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Exploring and exploiting charge-carrier confinement in semiconductor nanostructures: heterodimensionality in sub-monolayer InAs in GaAs and photoelectrolysis using type-II heterojunctions

Research output: ThesisDoctoral Thesis

Publication date23/11/2016
Number of pages229
Awarding Institution
  • Lancaster University
<mark>Original language</mark>English


In this thesis, semiconductor nanostructures are studied, both experimentally and theoretically, to help aid the development of two diverse and important technologies.

Firstly, charge-carrier confinement in stacked sub-monolayer (SML) InAs in GaAs: SML deposition results in the formation of In-rich agglomerations within a lateral InGaAs quantum well (QW) with lower In content. Low-temperature photoluminescence (PL) and magneto-PL reveals strong vertical and weak lateral confinement, indicative of a two-dimensional (2D) excitons. Paradoxically, high-temperature magneto-PL allows excited-state peaks to become resolved, which can be fitted by a Fock-Darwin spectrum, characteristic of a zero-dimensional (0D) system. To solve this contradiction, we postulate that stacked SML InAs in GaAs forms a heterodimensional system, in which electrons are 2D, and see only the lateral InGaAs QW, whilst the heavier holes are 0D, and are confined in the In-rich agglomerations. This description is fully supported by single-particle effective-mass and eight-band k·p calculations, which show heterodimensional confinement is probable for a large variation in In content.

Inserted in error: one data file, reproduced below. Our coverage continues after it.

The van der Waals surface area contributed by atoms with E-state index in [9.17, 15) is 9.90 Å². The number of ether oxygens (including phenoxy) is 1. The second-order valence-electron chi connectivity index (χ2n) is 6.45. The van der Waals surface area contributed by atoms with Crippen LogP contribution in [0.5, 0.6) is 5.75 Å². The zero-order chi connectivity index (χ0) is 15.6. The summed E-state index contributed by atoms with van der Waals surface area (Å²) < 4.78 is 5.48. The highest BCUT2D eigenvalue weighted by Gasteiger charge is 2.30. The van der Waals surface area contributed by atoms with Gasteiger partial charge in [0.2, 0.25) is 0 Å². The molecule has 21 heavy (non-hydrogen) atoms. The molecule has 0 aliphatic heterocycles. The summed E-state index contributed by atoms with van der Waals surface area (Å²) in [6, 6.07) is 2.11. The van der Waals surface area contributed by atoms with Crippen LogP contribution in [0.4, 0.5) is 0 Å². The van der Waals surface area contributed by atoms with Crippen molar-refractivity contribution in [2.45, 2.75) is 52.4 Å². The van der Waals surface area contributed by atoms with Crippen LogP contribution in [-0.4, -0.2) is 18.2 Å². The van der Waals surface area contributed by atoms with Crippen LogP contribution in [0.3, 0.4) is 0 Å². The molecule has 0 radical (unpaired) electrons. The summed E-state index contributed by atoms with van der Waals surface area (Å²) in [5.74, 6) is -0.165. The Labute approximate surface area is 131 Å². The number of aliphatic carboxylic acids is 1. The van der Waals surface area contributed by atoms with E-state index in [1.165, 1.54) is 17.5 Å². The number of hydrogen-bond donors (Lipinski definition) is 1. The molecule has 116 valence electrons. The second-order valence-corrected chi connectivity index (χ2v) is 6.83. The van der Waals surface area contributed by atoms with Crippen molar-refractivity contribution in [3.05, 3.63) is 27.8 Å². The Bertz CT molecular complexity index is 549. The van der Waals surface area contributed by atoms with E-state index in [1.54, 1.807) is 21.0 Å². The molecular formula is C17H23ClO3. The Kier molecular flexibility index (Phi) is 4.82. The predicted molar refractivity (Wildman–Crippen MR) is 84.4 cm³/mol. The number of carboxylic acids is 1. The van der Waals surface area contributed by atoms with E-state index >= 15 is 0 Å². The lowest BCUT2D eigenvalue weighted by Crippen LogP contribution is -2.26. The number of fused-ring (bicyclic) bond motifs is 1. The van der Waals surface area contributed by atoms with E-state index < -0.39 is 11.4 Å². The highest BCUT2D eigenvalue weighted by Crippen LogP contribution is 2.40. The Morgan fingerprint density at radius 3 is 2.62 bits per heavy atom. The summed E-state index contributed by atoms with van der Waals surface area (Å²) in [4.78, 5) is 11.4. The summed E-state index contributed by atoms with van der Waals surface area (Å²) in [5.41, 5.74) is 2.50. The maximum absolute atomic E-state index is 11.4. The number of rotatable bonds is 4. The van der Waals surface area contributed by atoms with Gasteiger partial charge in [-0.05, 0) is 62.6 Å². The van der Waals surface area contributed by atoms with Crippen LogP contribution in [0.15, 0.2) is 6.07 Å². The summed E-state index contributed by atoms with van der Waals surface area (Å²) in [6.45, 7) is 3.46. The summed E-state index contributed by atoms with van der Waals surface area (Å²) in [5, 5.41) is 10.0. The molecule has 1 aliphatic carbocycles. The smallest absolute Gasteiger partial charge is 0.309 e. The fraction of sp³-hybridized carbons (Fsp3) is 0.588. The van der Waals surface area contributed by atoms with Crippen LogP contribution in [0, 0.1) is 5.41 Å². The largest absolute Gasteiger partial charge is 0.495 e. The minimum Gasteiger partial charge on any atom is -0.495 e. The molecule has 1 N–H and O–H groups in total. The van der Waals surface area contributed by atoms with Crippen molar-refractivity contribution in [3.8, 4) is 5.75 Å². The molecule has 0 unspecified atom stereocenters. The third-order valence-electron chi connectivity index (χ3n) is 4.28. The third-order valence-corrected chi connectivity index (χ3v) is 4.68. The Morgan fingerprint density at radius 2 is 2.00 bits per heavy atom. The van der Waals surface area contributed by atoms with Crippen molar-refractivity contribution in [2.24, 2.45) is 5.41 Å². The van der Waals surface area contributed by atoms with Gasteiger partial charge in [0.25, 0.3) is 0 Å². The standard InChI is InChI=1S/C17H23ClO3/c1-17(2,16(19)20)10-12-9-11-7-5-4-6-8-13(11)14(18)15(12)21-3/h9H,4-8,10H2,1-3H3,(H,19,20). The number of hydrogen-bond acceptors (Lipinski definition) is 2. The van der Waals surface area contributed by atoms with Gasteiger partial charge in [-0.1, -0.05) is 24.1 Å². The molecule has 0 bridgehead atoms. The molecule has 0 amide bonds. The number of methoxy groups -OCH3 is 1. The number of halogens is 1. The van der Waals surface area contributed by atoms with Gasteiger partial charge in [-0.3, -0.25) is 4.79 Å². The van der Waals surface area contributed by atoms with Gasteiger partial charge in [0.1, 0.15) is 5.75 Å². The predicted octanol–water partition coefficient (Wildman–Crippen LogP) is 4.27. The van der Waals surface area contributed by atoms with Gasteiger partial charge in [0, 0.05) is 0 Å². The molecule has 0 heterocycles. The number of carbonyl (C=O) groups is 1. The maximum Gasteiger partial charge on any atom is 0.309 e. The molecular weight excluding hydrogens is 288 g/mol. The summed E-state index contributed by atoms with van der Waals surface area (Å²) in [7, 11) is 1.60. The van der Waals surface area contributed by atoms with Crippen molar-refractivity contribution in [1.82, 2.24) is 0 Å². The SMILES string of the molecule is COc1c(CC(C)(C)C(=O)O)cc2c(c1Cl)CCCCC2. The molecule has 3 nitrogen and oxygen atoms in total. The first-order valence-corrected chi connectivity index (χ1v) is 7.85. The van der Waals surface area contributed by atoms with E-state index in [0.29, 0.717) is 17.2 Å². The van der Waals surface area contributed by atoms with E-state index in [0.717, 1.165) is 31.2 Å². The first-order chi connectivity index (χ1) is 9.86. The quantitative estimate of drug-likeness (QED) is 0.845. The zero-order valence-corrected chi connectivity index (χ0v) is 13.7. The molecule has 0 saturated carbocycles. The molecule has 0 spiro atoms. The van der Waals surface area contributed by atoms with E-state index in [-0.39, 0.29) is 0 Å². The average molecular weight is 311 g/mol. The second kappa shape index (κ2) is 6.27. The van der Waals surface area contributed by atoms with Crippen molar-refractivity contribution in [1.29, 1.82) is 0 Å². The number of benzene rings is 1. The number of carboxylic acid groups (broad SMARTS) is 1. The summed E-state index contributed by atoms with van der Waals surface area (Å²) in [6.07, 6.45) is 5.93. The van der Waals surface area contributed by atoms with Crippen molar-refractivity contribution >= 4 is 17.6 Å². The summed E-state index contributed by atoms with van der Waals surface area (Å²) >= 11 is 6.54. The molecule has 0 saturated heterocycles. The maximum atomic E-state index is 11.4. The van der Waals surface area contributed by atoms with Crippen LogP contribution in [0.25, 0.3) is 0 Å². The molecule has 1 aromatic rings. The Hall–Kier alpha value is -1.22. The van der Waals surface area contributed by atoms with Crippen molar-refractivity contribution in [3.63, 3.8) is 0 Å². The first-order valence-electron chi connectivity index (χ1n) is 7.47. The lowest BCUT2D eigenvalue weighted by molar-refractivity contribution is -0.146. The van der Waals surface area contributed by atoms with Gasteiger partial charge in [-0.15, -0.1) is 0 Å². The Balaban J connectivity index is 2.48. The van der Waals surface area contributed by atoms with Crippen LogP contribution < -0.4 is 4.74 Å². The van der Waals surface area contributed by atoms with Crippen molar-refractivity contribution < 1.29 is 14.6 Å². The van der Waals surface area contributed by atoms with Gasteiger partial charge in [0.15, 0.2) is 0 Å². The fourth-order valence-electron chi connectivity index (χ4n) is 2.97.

SML vertical-cavity surface-emitting lasers (VCSELs) — which prove to be one of the most promising candidates for datacoms applications — have been demonstrated at >20 Gb/s, and we postulate that heterodimensionality is fundamental to this high-speed operation. Efficient carrier injection is achieved by the lack of a wetting layer, along with the 2D electrons coupling to several In-rich agglomerations, making them quickly available to states that are lasing. Furthermore, the shallow confining potential of the In-rich agglomerations means that excess holes cannot build up in states that aren't lasing.
Secondly, semiconductor photoelectrolysis for the solar-powered generation of renewable hydrogen by water splitting is researched. The novel use of nanostructures at the semiconductor-electrolyte interface (SEI) in a photoelectrochemical cell (PEC) is proposed to help increase the maximum potential that can be photo-generated, thus increasing the likelihood of a given PEC being able to split water. By solving the Schrödinger, Poisson and drift-diffusion equations, we simulate the band alignment, confined carrier energy states and carrier densities for a variety of different material systems. ZnO quantum dots on InxGa1-xN show the most promising band alignment, with electron-donating and -accepting states straddling the hydrogen- and oxygen-production potentials (respectively) for small x (x < 0.3), indicating an ability to split water.